George Leilich, 76, 'a railroader's railroader'

George M. Leilich, a retired Western Maryland Railway official, died Tuesday of complications after surgery at Sinai Hospital. The Westminster resident was 76.

"He was a railroader's railroader," recalled Charles L. Amos, retired assistant superintendent of the Western Maryland's Baltimore division. "He ran a tight ship and he had the respect of all the employees and never held a grudge and got stuff out of people they didn't think they were capable of. He was also highly respected throughout the railroad industry as an operating man," Mr. Amos said.


W. Arthur Grotz was president of the carrier from 1952 until his retirement in 1969. He said Mr. Leilich "was a very stimulating railroader who loved railroading completely. He and I converted the railroad from steam to diesel and, because of George's help, that was completed by 1954."

"He knew most of the railroad's employees by first name," recalled his son, Robert Leilich of Springfield, Va.


"He was loved for his compassion and thoughtfulness of others -- even when a steward serving dinner in a business car accidentally dumped a full bowl of buttered peas into his lap when the train lurched."

A Baltimore native, Mr. Leilich grew up in Northwest Baltimore near Liberty Heights Avenue.

He was a 1933 graduate of the Polytechnic Institute, and in 1936 he received a bachelor's degree in mechanical engineering from Purdue University.

He was awarded a fellowship and used it to study at Yale Univer

sity, where he earned a certificate in transportation economics in 1938.

He began his railroading career that year an engine wiper with the Lehigh Valley Railroad at the carrier's shops in Sayre, Pa. He then became a trainmaster in Jersey City, N.J., and in Wilkes-Barre, Pa., and later was made a division superintendent. In 1953, when he left the carrier, he was superintendent of the Buffalo division.

He joined the Western Maryland in 1953 as general superintendent. At 36, he was one of the youngest ever in railroading to hold that position, according to a published report at the time.

In 1960, he was named vice president of operations and in 1969 was elected to the board of directors. In 1973, he was appointed vice president and assistant to the president of the carrier.


From 1975 to 1977, on loan from the Chessie System -- today known as the CSX -- he was director of the freight car utilization project of the Association of American Railroads. In 1978, he directed the effort to fully merge the Western Maryland into the other Chessie railroads. He retired in 1979.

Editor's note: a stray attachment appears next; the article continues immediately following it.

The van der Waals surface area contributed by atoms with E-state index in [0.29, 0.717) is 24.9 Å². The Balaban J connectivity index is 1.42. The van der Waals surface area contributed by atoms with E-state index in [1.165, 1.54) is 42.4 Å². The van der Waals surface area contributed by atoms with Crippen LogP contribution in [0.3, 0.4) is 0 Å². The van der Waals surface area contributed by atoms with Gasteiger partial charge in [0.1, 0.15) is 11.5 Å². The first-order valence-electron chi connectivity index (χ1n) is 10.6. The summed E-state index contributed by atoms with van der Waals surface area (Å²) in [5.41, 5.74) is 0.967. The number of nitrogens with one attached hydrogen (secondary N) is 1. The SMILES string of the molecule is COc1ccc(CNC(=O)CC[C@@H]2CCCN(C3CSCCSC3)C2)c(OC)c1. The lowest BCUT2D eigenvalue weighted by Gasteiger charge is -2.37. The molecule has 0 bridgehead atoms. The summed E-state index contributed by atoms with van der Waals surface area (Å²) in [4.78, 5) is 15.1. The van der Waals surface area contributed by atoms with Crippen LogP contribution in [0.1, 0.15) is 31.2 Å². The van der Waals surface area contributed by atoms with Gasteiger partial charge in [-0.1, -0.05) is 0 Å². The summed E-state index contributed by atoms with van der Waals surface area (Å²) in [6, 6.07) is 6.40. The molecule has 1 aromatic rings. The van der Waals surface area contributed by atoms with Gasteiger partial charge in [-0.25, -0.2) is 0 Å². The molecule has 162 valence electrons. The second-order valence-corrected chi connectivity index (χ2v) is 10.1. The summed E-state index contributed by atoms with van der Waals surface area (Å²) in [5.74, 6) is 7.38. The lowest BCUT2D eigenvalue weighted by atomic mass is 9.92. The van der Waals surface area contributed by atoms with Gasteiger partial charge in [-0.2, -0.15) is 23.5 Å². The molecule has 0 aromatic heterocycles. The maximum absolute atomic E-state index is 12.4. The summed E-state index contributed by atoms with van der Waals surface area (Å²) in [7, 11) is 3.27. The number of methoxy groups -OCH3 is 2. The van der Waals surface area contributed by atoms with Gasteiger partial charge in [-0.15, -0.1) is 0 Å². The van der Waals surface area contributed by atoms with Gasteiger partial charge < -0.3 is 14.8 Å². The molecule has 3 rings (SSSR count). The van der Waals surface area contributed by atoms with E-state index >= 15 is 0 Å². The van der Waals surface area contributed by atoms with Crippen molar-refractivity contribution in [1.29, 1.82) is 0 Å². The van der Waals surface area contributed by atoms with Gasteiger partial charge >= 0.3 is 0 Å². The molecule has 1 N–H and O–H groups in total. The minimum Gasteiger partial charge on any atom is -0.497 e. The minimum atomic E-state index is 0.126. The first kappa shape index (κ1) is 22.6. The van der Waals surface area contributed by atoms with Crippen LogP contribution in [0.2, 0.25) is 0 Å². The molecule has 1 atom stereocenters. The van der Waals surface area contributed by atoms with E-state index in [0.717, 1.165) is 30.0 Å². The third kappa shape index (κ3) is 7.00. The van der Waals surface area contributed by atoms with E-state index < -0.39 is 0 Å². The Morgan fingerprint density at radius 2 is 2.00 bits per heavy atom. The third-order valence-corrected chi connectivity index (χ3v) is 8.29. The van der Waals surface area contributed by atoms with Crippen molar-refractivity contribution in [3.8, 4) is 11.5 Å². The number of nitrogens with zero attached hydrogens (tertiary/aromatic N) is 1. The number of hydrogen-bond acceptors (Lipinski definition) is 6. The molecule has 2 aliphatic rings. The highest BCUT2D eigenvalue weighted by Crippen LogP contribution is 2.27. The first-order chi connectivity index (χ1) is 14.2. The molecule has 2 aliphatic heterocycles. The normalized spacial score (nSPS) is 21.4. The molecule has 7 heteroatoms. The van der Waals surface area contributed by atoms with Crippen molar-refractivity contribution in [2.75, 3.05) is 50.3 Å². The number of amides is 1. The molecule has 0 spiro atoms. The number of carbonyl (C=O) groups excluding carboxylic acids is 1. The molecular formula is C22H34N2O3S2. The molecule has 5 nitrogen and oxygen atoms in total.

In spite of having presided over the end of the steam era on the Western Maryland, he enjoyed climbing into the cab of an active steamer and taking the throttle. In the 1970s, he once helped wheel a freight between Hagerstown and Cumberland behind a restored NickelPlateRailroad steamer that was owned by a friend.

He was active in the Maryland Chapter of the National Railway Historical Society and donated many railroad artifacts to its collection. He also enjoyed making movies of trains and once sat in a chair precariously perched atop a train that was crossing Guatemala.

He served on the board of the National Safety Council and was a director of the Engineering Society of Baltimore and a member of the American Society of Mechanical Engineers and the Railroad Systems Management Association. He had been president of the Yale University Transportation Alumni Group.

He also was active in the Irem Temple Shrine and the Central Presbyterian Church in Towson.

Services were set for 10 a.m. today at Central Presbyterian Church, 7308 York Road, Towson. Interment will be in Loudon Park Cemetery.


In addition to his son, he is survived by his wife, the former Doris Hansell, whom he married in 1938; and another son, Kenneth Leilich of Myrtle Beach, S.C.

The family suggested memorial contributions to Central Presbyterian Church.